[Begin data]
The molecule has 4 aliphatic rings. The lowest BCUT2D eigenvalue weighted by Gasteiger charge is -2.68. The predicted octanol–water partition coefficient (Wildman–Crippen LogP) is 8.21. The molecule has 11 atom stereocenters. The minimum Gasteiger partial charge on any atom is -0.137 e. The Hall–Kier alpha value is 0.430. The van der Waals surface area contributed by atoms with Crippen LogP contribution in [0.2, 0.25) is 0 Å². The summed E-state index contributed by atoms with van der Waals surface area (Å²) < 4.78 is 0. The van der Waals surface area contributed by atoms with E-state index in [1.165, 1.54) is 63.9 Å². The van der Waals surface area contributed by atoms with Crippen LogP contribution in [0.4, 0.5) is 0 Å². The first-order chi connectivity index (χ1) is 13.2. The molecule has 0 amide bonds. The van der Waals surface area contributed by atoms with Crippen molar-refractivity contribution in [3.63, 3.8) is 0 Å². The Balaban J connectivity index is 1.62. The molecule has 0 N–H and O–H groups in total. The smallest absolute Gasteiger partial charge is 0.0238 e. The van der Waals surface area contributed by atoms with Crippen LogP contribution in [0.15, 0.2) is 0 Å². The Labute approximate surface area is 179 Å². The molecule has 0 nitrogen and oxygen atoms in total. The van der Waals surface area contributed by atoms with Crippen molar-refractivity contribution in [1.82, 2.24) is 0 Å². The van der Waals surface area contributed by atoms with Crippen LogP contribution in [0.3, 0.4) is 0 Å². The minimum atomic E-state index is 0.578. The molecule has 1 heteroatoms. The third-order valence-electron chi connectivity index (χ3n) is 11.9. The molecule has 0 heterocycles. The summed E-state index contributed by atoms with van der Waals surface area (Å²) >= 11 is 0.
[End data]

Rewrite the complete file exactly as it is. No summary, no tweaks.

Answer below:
The molecule has 4 aliphatic rings. The lowest BCUT2D eigenvalue weighted by Gasteiger charge is -2.68. The predicted octanol–water partition coefficient (Wildman–Crippen LogP) is 8.21. The molecule has 11 atom stereocenters. The minimum Gasteiger partial charge on any atom is -0.137 e. The Hall–Kier alpha value is 0.430. The van der Waals surface area contributed by atoms with Crippen LogP contribution in [0.2, 0.25) is 0 Å². The summed E-state index contributed by atoms with van der Waals surface area (Å²) < 4.78 is 0. The van der Waals surface area contributed by atoms with E-state index in [1.165, 1.54) is 63.9 Å². The van der Waals surface area contributed by atoms with Crippen LogP contribution in [0.4, 0.5) is 0 Å². The first-order chi connectivity index (χ1) is 13.2. The molecule has 0 amide bonds. The van der Waals surface area contributed by atoms with Crippen molar-refractivity contribution in [3.63, 3.8) is 0 Å². The Balaban J connectivity index is 1.62. The molecule has 0 N–H and O–H groups in total. The smallest absolute Gasteiger partial charge is 0.0238 e. The van der Waals surface area contributed by atoms with Crippen LogP contribution in [0.15, 0.2) is 0 Å². The Labute approximate surface area is 179 Å². The molecule has 0 nitrogen and oxygen atoms in total. The van der Waals surface area contributed by atoms with Crippen molar-refractivity contribution in [1.82, 2.24) is 0 Å². The van der Waals surface area contributed by atoms with Crippen LogP contribution in [0.3, 0.4) is 0 Å². The minimum atomic E-state index is 0.578. The molecule has 1 heteroatoms. The third-order valence-electron chi connectivity index (χ3n) is 11.9. The molecule has 0 heterocycles. The summed E-state index contributed by atoms with van der Waals surface area (Å²) >= 11 is 0.